100 kg of Gold are worth about 4 million Dollars, which is a reasonable price money for a Formula 1 champion.


Thanks very much for your contribution, Roland. Good to see you here.

Craig in Manila


I think F1 would be very wise to seek input from people with the experience/background of Roland (assuming that he is who I think he is) as many individual motor racing formulae will have cost-reduction methods already in-place that could easily be taken-up by F1 with (I would think) minimal kickback from Teams.

Simply saying “Thou shalt not spend more than X-million per annum” aint gonna work !


A resource restriction agreement with a budget cap seems hard to police. People could get special deals where you get supplied some for a special price, in exchange for ads on the car, or even free where as other could pay for it.

I like how they have restricted test days, engine and gear box usage, wind tunnel hours as that hasn’t affected the racing. More measures like this would eventually reduce costs in staff and consumable parts. Its not directly addressing costs but a way of getting around it, where many parties could agree.

Some people would argue the case differently, however this is just my opinion on the matter.


As far as I remember, Max Mosley didn’t initiate the budget cap. Ex-BMW F1 boss Mario Thtehthesian (can’t spell his name) initiated it and Max just took it as his own work.

Worst of all is Mario initiated the thing and closed down the F1 operation and left everyone all arguing about it.

So not only Mario stupidly made his team lose out in 2009 on not focusing on Robert for title chase, he also made stupid ideas that didn’t work for everyone.


As far as I am aware, Mario didn’t close BMW’s F1 operation, he was dead against closing it – BMW’s board, possibly top management made the decision.


Yes and if he had listened to Kubica and chased for 2008 title rather than leave it for the following year which ultimately failed then BMW wouldn’t have considered in pulling out.

So in the end it was Mario’s utter stupidity and bad management.


Not sure why some people think that a budget cap is impossible to police. If it seems so difficult then why not use a method that has been proven to work elsewhere. Impose a salary cap for drivers/mechanics/factory and management. All of the major North American sports have salary caps that work well and are easily monitored. If you cheat you go to jail for tax evasion. Teams with good infrastructure will be able to do more with less people.

Then give the teams a maximum amount of fuel for the season, all races and testing. Teams with more fuel efficient engines and better ERS will be able to do more testing than the others. A team that has a serious technical issue that knocks them out of a race will have fuel left over to test and resolve their problems.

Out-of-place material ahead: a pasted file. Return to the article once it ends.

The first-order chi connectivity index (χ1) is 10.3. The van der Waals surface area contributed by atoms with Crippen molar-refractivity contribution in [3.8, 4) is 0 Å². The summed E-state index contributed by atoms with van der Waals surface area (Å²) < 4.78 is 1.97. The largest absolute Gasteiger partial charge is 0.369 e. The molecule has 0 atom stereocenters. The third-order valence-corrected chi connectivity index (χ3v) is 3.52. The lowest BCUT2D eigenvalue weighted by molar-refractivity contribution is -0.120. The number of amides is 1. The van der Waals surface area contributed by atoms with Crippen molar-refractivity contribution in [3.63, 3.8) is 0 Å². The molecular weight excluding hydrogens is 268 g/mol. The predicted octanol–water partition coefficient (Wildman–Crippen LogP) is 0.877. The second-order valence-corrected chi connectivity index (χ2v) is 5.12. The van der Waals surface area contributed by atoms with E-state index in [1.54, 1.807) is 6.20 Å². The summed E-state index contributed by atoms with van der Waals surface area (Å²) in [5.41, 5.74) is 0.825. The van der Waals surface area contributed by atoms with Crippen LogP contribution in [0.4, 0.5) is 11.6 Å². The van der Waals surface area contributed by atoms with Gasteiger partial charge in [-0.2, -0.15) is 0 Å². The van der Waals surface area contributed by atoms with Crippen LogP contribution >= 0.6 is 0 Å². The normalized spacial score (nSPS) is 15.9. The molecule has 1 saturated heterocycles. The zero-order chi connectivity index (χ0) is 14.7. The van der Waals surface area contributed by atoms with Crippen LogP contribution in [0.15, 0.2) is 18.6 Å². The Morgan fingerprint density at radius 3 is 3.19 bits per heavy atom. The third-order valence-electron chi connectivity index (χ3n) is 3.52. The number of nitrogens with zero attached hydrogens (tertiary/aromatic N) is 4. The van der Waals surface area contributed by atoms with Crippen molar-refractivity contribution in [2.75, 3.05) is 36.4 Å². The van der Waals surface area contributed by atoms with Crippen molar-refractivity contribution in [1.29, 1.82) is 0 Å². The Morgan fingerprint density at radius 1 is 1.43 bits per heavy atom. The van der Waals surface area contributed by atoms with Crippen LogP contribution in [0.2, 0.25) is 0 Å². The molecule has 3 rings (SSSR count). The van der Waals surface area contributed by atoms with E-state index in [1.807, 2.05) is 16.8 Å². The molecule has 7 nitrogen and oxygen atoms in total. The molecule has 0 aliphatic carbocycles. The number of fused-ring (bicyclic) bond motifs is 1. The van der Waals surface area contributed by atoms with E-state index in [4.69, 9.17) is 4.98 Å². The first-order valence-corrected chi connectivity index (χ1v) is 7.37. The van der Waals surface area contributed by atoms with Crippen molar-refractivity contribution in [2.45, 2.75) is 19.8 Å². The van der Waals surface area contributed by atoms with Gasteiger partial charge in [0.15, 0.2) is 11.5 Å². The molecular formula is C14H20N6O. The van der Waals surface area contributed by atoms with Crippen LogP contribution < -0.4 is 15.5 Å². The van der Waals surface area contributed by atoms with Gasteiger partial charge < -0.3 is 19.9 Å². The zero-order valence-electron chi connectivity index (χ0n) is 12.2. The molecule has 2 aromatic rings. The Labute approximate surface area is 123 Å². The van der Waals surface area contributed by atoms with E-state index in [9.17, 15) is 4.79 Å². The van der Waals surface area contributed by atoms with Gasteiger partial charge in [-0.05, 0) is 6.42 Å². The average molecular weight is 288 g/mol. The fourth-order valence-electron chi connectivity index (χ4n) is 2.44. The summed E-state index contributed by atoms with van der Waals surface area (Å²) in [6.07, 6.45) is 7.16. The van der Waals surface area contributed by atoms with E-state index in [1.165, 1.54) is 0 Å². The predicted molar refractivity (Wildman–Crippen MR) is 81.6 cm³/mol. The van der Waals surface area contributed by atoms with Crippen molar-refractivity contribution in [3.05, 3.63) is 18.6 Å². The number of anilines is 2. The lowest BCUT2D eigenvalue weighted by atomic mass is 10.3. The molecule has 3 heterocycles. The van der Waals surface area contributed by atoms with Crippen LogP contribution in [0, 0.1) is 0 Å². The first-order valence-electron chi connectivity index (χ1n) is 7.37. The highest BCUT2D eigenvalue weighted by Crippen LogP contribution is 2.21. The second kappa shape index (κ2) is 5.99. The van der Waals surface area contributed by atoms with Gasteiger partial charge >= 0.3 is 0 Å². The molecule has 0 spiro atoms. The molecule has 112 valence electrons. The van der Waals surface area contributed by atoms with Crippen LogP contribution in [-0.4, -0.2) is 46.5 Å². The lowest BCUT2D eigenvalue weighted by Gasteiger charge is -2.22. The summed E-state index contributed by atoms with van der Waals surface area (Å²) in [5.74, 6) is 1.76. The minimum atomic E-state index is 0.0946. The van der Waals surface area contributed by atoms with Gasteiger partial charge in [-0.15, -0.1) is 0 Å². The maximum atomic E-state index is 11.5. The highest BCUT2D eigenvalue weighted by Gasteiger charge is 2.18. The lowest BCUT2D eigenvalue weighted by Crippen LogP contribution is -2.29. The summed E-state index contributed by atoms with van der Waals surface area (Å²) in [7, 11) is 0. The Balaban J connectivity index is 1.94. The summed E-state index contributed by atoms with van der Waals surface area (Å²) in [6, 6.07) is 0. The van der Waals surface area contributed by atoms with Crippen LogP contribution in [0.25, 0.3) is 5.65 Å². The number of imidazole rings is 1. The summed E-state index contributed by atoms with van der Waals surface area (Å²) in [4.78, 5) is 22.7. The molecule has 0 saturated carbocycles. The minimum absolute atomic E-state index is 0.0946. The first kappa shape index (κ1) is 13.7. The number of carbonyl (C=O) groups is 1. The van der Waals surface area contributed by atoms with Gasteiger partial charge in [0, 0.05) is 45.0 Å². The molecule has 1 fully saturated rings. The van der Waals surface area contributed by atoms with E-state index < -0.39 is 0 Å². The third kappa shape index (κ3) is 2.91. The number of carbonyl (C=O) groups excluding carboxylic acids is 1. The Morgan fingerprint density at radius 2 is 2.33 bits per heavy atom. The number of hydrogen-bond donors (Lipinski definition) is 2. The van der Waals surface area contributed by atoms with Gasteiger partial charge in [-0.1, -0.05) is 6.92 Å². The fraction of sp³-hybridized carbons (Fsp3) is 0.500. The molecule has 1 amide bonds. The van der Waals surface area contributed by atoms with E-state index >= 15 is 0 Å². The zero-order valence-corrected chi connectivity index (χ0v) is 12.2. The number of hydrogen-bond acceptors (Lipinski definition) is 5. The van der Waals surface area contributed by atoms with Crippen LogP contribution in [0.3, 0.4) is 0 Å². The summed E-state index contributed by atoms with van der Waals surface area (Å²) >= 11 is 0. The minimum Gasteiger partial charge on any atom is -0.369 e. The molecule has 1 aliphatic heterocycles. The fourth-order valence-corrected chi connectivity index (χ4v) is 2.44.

And give them a maximum amount of kW of energy to run their wind tunnels. Aerodynamicists will learn to better utilize small scale wind tunnel testing. A 50% scale wind tunnel test will take slower wind speeds than a 60% or full scale test. Or some teams might choose to do limited full scale tests. It will be up to the teams to decide.

Of course some teams will be able to waste more money on materials or high tech gizmos but without extra people they won’t gain much. Teams could also run lean and farm out the building of more wings and use 3rd parties for testing but in that case there would be no competitive advantage as all the teams would have access to the same 3rd party firms.

Maybe not perfect but if there was a will from all the teams I’m sure that someone would be able to develop a plan that worked. Or at the very least would ensure that “cheating” would be in the direction of testing while using less fuel or running wind tunnels with less energy consumption or supporting younger/cheaper drivers in order to put more money into designers or hiring younger designers for less money to be able to afford a championship winning driver.


I’m not really in favour of a budget cap, but would rather see a discentive for spending money.

Pick a figure. Let’s say $200m. For every $1m over that figure teams spend, the cars minimum weight requirement will increase by 1kg.

That will quickly encourage them to spend less.


How do you think you could evaluate the spending and whether it’s a supplier’s/technical partner’s/sponsor’ or a team’s dollar spent on development?

As I team I would give Vodafone some confidential data and they would pay Eibach or Monroe for a bit of development and donate the result to me as part of their sponsoring. And being asked by the FIA controllers, I would say: “I don’t know how much they spend on it, they (Vodafone) pay it and have it developped by someone I don’t know, we’re just being sponsored.” Problem solved.